Combining full-time study with part-time tourism work: experiences of student workers in the UK

Rydzik, Agnieszka (2015) Combining full-time study with part-time tourism work: experiences of student workers in the UK. In: VI International Critical Tourism Studies Conference, 26-30 June 2015, Opatija, Croatia.

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Item Type:Conference or Workshop contribution (Presentation)
Item Status:Live Archive


Younger people are considered at greater risk of vulnerability at work (Jayaweera & Anderson, 2008). They are more likely to receive lower wages and tend to be less aware of their entitlements (TUC, 2008). Tourism workplaces rely on temporary, transient and flexible labour. Nearly half of the UK tourism and hospitality workforce is employed part-time (People 1st, 2013). Many students are transient workers on zero hour contracts, often employed in front-of-house occupations. For example, 41% of waiting staff and 27% of bar staff are students (People 1st, 2013). With the introduction of higher tuition fees, UK students increasingly find themselves working part-time (Richardson et al., 2013). Tourism workplaces, due to their flexibility, are an attractive option, enabling students to combine full-time study with work. However, these are also considered as precarious places to work, with high risks of violence, particularly for vulnerable workers such as students (Hoel & Einarsen, 2003).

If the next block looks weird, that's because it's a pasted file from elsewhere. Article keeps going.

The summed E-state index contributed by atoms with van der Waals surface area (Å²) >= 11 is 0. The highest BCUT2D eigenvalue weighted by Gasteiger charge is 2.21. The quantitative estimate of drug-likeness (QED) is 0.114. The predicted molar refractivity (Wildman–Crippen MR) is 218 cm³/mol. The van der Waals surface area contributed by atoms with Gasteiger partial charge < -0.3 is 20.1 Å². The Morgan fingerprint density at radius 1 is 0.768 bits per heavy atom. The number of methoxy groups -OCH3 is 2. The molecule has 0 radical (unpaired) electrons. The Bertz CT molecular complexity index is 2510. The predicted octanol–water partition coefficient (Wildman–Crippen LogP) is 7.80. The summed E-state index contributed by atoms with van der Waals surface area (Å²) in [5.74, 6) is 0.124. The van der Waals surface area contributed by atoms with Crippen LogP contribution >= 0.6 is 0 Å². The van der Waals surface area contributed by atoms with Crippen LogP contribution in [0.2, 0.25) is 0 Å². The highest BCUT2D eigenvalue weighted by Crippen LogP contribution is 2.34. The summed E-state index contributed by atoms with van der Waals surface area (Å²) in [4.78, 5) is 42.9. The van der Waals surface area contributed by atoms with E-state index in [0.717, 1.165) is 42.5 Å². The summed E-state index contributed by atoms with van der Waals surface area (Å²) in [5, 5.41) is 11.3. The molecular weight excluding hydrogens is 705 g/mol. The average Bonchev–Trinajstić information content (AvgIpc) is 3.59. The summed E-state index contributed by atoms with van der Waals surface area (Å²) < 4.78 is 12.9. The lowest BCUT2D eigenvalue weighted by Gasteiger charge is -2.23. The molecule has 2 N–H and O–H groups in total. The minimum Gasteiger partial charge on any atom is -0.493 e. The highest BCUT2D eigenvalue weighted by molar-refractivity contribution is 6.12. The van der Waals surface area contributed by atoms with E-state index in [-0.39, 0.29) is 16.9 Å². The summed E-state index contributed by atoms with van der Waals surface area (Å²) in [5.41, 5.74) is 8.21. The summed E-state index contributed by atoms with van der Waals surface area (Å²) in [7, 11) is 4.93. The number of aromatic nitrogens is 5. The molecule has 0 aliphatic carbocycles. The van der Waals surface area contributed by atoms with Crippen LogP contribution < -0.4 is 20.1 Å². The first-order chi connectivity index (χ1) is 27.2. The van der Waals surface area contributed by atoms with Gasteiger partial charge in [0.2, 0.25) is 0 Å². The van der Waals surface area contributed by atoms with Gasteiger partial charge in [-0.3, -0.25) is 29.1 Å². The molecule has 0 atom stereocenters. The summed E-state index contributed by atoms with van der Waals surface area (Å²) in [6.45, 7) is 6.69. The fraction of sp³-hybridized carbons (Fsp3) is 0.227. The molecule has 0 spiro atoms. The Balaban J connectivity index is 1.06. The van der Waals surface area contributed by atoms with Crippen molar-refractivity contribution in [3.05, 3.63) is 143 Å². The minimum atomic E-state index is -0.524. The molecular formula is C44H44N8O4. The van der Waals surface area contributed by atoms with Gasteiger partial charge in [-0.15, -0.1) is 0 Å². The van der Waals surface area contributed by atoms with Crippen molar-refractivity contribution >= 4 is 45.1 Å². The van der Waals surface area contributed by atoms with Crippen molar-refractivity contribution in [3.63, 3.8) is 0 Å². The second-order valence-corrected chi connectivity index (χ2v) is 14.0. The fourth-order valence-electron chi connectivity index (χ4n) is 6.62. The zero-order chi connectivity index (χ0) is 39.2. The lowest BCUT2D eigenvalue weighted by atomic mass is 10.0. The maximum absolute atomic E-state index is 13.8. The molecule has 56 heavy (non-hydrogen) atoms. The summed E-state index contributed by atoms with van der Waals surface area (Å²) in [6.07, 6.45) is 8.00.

Yet, the experiences of students working part-time in tourism have been largely overlooked in industry and academia. Little is known about the inequalities they experience at work, how the categories of age, gender and ethnicity intersect, and most importantly what strategies they adopt to challenge inequality. This paper addresses these gaps by examining the employment experiences of students working part-time in tourism. It discusses workplace vulnerabilities and inequalities, and the challenges of combining work with university. It also explores the coping strategies students adopt.

This is a participatory study conducted in collaboration with students and is embedded within critical tourism. The data was collected through a research-based learning project with fourteen Year 3 students (details aimed to be discussed in another paper at CTS). These students-researchers participated in all stages of the project, including conducting semi-structured interviews with students who work part-time in tourism.

Keywords:tourism employment, flexible work, bmjholiday
Subjects:L Social studies > L300 Sociology
Divisions:Lincoln International Business School
ID Code:18548
Deposited On:09 Sep 2015 04:55

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